In the United States, biosafety levels are defined by the Centers for Disease Control (CDC) and the National Institutes of Health (NIH). They outline four biosafety levels, or BSLs, that are ranked from 1 to 4 based on the level of risk. BSL-1 precautions are used for the least hazardous biological agents and practices, while BSL-4 precautions are for the most hazardous.Read more
How Does OSHA Protect Laboratory Workers from Bloodborne Pathogens?
As part of the bloodborne pathogens, or BBP standard, the Occupational Safety and Health Administration, or OSHA, requires many workplaces to have policies and controls in place to protect employees from cuts, needlestick injuries and exposure to blood borne pathogens. While OSHA regulations do not apply to every lab environment or work position, these guidelines can form the basis for safe work practices that every lab can follow.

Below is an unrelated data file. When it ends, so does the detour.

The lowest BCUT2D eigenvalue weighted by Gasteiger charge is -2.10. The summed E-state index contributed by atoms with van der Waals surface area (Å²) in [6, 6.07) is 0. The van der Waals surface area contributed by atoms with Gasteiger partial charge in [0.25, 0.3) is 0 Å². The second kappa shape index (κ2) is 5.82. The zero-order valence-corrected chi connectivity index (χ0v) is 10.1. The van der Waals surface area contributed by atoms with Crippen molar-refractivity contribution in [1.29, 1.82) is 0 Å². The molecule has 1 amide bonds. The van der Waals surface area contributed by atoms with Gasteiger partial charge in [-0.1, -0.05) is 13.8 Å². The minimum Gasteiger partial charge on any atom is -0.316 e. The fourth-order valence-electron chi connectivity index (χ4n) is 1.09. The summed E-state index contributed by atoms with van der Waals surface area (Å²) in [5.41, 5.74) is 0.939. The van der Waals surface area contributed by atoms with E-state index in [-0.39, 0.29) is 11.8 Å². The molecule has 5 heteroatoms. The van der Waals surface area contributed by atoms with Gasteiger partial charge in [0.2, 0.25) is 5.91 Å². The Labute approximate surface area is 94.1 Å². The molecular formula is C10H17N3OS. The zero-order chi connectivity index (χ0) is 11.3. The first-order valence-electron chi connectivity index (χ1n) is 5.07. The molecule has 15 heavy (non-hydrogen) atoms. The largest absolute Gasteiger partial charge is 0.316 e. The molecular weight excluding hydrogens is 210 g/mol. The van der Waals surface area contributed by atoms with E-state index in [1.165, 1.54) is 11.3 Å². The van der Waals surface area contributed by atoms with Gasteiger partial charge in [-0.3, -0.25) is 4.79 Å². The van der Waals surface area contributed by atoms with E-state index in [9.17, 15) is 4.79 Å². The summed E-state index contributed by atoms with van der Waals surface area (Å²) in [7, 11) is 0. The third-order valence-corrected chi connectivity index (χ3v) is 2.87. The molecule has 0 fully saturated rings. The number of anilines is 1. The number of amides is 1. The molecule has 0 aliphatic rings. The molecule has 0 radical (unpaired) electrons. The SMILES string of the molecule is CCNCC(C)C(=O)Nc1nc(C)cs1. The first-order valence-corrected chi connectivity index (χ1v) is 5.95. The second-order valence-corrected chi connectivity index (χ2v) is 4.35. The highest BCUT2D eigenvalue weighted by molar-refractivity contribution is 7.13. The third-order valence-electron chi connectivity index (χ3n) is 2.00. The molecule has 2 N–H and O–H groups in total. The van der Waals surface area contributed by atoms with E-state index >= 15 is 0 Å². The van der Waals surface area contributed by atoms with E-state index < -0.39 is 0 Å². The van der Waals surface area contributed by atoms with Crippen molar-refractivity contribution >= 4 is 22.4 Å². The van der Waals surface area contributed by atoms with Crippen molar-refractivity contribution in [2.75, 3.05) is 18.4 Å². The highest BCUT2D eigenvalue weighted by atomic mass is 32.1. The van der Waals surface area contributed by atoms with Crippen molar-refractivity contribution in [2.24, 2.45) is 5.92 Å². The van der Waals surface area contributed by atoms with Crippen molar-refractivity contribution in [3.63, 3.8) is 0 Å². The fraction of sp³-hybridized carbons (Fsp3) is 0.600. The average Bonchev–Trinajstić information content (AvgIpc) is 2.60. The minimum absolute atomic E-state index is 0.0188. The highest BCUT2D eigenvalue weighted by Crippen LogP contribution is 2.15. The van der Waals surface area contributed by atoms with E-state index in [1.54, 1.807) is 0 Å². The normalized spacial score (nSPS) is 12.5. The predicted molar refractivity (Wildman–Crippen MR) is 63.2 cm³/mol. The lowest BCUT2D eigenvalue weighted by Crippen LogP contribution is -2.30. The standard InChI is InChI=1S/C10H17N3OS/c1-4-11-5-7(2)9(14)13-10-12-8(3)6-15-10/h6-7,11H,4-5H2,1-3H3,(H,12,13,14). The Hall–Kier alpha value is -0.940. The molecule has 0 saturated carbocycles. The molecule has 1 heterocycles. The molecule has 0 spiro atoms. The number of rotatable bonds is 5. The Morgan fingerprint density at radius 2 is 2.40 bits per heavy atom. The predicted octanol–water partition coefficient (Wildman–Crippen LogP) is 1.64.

No matter when and where it happens, broken glassware is an inconvenience at best. But when laboratory glassware breaks, it can do a lot of harm. Injuries from broken glassware can range from a small cut to a serious health risk.Read more
SafetySkills Partners with the University of South Florida and American Safety Council to Offer OSHA-Authorized Training
Beginning in May, clients of SafetySkills’ Learning Management System (LMS) will have the option of choosing to add OSHA-authorized…Read more
Adobe Flash, a popular web application, is on the verge of extinction. Major companies, such as Google and Apple, no longer support it, and now SafetySkills is joining them. Don’t worry – we’ll cover what it is, what it means, and what you can expect.Read more
Complacency. It’s a status we don’t like to admit happens. We’re experts in what we do, surely we know…Read more